This is Part II of a three-part series on Navy SEAL sniper Matt Axelson. You can read Part I here.
The transformation of the SEAL sniper course was not just about techniques and technology. It was also a shift in how we related to our students and brought out the best they had to offer. Among the many changes we made in the course, one of the most significant had to do with the power of mentoring. Starting in 2004, we made it a regular practice to assign a specific instructor as a personal mentor to each pair of students. At a ratio of about six instructors to 24 students per class, that meant every instructor typically had just two pairs of students to focus on.
Nothing trains a skill like an apprenticeship model and this new system meant that every student was essentially apprenticed to his own master. For us instructors, it also added a new competitive dimension to the course. Suddenly we each had a significant added motivation to ensure that our students excelled: We wanted them to succeed not only for their sakes but also because we wanted to kick one another’s asses. SEAL instructors are every bit as competitive as their students.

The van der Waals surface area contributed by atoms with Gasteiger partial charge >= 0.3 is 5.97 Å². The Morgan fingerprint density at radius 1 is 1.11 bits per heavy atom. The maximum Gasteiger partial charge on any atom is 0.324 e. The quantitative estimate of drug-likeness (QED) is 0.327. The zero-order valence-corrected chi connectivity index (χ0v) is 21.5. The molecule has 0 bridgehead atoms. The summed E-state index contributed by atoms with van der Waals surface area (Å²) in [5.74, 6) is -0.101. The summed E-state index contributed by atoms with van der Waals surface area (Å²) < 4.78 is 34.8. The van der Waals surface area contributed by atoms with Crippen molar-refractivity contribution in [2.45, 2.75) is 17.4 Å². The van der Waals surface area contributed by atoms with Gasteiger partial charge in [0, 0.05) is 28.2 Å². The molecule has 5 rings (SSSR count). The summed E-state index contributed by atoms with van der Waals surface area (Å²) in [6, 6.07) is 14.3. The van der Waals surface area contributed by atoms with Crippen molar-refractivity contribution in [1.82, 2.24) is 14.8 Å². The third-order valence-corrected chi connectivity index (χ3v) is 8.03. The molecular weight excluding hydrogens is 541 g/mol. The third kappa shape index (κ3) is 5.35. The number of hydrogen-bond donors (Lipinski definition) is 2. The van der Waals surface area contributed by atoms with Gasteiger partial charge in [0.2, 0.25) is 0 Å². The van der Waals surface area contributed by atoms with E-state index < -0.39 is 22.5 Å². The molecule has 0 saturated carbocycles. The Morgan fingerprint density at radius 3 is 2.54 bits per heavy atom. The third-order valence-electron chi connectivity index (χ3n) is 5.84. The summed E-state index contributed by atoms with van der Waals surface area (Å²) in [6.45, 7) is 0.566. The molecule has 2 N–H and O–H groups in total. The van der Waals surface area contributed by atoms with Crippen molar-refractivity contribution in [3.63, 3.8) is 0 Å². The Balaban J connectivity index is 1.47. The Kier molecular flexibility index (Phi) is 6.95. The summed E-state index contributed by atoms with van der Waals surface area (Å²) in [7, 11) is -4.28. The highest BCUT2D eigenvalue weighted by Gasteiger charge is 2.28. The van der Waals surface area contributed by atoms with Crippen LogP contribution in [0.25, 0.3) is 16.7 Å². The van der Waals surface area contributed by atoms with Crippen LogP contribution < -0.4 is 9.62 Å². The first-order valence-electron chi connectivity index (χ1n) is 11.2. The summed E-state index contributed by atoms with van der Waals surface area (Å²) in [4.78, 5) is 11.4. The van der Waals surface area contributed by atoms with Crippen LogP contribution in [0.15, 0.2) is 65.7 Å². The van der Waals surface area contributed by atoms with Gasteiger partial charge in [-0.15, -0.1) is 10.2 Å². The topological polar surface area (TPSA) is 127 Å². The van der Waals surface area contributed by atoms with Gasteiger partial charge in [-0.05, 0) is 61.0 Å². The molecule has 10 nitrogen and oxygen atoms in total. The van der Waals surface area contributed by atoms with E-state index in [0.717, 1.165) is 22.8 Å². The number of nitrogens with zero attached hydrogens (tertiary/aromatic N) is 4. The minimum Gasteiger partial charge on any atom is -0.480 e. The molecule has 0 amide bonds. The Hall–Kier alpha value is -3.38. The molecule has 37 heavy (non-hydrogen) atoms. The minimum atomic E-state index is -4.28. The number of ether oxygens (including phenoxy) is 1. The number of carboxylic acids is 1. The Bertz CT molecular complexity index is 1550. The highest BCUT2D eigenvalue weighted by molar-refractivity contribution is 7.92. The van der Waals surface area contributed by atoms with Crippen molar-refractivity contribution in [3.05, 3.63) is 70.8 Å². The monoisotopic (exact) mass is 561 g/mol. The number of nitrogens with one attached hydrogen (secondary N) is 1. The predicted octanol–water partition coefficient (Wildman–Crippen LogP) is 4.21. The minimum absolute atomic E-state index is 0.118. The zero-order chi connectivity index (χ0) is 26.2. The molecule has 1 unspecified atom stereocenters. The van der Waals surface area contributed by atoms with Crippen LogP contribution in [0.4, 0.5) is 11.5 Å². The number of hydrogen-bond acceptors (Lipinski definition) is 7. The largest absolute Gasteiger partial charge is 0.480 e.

Beyond all that, the mentoring program made the course personal. When you are assigned to teach a class of two dozen, that’s one thing. But when you are responsible for individual students, you cannot help getting emotionally invested in these men. Their success becomes your success and their frustrations and challenges, whether or not they ever fully realize this fact, become your frustrations and challenges.